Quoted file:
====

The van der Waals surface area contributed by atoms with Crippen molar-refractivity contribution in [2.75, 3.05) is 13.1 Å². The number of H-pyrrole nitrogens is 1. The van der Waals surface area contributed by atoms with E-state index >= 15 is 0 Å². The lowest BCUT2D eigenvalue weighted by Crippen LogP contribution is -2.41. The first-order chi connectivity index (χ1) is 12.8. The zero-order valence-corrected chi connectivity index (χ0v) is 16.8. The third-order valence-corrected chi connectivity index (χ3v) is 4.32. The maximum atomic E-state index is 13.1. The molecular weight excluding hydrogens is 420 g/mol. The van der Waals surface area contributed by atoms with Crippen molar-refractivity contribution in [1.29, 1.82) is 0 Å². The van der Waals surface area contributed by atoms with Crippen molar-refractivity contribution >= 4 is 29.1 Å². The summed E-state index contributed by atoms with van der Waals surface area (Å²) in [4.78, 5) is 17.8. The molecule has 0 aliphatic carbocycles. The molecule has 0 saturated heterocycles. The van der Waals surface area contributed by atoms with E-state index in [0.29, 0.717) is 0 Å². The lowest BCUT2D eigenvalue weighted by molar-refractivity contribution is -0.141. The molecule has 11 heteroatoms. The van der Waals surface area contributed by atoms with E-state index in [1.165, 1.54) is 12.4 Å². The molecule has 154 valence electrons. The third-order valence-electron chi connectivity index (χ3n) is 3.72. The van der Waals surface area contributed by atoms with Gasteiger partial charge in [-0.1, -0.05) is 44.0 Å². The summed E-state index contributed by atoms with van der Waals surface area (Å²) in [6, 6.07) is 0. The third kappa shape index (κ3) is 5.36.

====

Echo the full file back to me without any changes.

The van der Waals surface area contributed by atoms with Crippen molar-refractivity contribution in [2.75, 3.05) is 13.1 Å². The number of H-pyrrole nitrogens is 1. The van der Waals surface area contributed by atoms with E-state index >= 15 is 0 Å². The lowest BCUT2D eigenvalue weighted by Crippen LogP contribution is -2.41. The first-order chi connectivity index (χ1) is 12.8. The zero-order valence-corrected chi connectivity index (χ0v) is 16.8. The third-order valence-corrected chi connectivity index (χ3v) is 4.32. The maximum atomic E-state index is 13.1. The molecular weight excluding hydrogens is 420 g/mol. The van der Waals surface area contributed by atoms with Crippen molar-refractivity contribution in [1.29, 1.82) is 0 Å². The van der Waals surface area contributed by atoms with Crippen molar-refractivity contribution >= 4 is 29.1 Å². The summed E-state index contributed by atoms with van der Waals surface area (Å²) in [4.78, 5) is 17.8. The molecule has 0 aliphatic carbocycles. The molecule has 0 saturated heterocycles. The van der Waals surface area contributed by atoms with E-state index in [0.29, 0.717) is 0 Å². The lowest BCUT2D eigenvalue weighted by molar-refractivity contribution is -0.141. The molecule has 11 heteroatoms. The van der Waals surface area contributed by atoms with E-state index in [1.165, 1.54) is 12.4 Å². The molecule has 154 valence electrons. The third-order valence-electron chi connectivity index (χ3n) is 3.72. The van der Waals surface area contributed by atoms with Gasteiger partial charge in [-0.1, -0.05) is 44.0 Å². The summed E-state index contributed by atoms with van der Waals surface area (Å²) in [6, 6.07) is 0. The third kappa shape index (κ3) is 5.36.